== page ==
Once again the sun shone on Jack Sycamore as he led the moorland fringe walk around Burrator on Sunday 14th May 2000. Obviously Jack must have kissed the blarney stone at some point in his long forgotten past as it couldn't possibly be that the sun only shines on the righteous.

The sun certainly brought the ramblers out and although it was a 10AM start we had 39 souls and one dog ready for the off. Jack had reviewed the distance and it was up by only a mile on the advertised length and during the briefing on the route he indicated that the estimated distance was now between 9 and 10 miles.

The map above shows in outline form the route that we took for the walk. To gain a better appreciation of the route, readers advised to relate this route to the Ordnance Survey 1:25000 leisure map 20 of Dartmoor and to the description of the walk which follows. After a little confusion, it was decided that we would be taking a clockwise route around Burrator and the moorland fringes, these digital clocks have something to answer for.

Leaving the car park we climbed up a short but steep path to the moor north of Burrator and commenced our clockwise route around the reservoir.

We went beyond the old dismantled rail line and followed a broad track north for just over a quarter of a mile. As we walked along the broad track we had excellent views of Burrator immediately below us.

Having stopped for a closer look, we soon made our way to a clear entrance to the woodland surrounding large parts of Burrator.

We made our way through the woods and before long we were intersecting the old railway line once again at the point where there was the old rail bridge.

This line once used to link Plymouth to Princetown and what a tourist attraction it would have been today as it rises through some of the most scenic parts of South Dartmoor.

The Beeching axe the rail routes policy of 40 years ago has deprived us of some glorious railroutes.

No chance now of resurrecting the line as sections of it have long since been sold off for private development.

We passed under the bridge and turned left to continue around the reservoir although we couldn't see it as we were in heavily wooded forestry commission land.

Eventually we emerged over a steep stile by the side of the Devonport Leat in a cleared area, an ideal spot for a morning coffee break which we took.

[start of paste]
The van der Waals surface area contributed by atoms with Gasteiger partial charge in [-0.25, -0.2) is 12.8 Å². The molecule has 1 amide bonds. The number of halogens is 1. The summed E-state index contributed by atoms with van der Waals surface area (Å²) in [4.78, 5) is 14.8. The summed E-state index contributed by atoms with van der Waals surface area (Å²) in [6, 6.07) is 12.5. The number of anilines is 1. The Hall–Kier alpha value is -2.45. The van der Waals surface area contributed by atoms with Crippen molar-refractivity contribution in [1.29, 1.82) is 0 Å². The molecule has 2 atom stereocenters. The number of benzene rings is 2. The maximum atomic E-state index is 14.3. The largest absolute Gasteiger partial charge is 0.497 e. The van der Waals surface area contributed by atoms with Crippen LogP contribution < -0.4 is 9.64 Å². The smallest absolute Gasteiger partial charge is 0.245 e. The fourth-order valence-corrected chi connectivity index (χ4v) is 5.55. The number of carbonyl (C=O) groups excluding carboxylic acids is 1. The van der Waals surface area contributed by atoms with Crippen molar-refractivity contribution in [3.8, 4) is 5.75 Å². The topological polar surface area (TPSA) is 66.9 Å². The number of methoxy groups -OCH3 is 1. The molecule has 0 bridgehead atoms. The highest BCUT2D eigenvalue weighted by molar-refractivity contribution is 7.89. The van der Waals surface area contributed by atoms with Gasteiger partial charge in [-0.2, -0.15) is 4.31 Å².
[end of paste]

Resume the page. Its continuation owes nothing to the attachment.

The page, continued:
Ten minutes later we were on our way again walking along more open ground and for a while along a small road. There were other people in the area, the network of metalled roads in the area allows easy access in this area of Burrator.

There were good views to our left looking up to Peak Hill and Sharpitor behind with Leather Tor to the right.

Our path ran close to the Devonport leat for a while before we swung more right down an old track and away from the leat.


To our left we could see the now derelict Leather Tor Farm buildings and shortly after we passed a small cave which had been used as a potato cache by local farmers a century ago.

We continued on down the track and we could see the River Meavy on our right through the trees.

We reached a very old bridge over the Meavy, called Leather Tor Bridge, crossed it and swung virtually back on ourselves but on the opposite side of the river.


We followed the clear track down through the woods until we reached Norsworthy Bridge and car park at the most easterly end of Burrator Reservoir.

Across the river at this point there was a good example of the debris trap across the river just below the bridge.

We turned left along the road around the reservoir and walked by the large Norsworthy Bridge car park and followed the road due south for a few hundred yards.


On our left hand side we saw a very unusual stile and Jack, he's the one in the fancy pants, trying to work out how to open this person cage to gain access to the walks through the nature reserve it accesses.

As can be seen from the picture the more conservatively dressed ramblers were only to keen to assist Jack in working out the stile mechanism.

Eventually the puzzle was cracked and we all got through, five or six at a time. We followed the track through the reserve, didn't see any of the wildlife, supposedly there, although we did hear a cuckoo which the leader made efforts to attract closer with the worst imitation of a cuckoo call I have heard in many a year.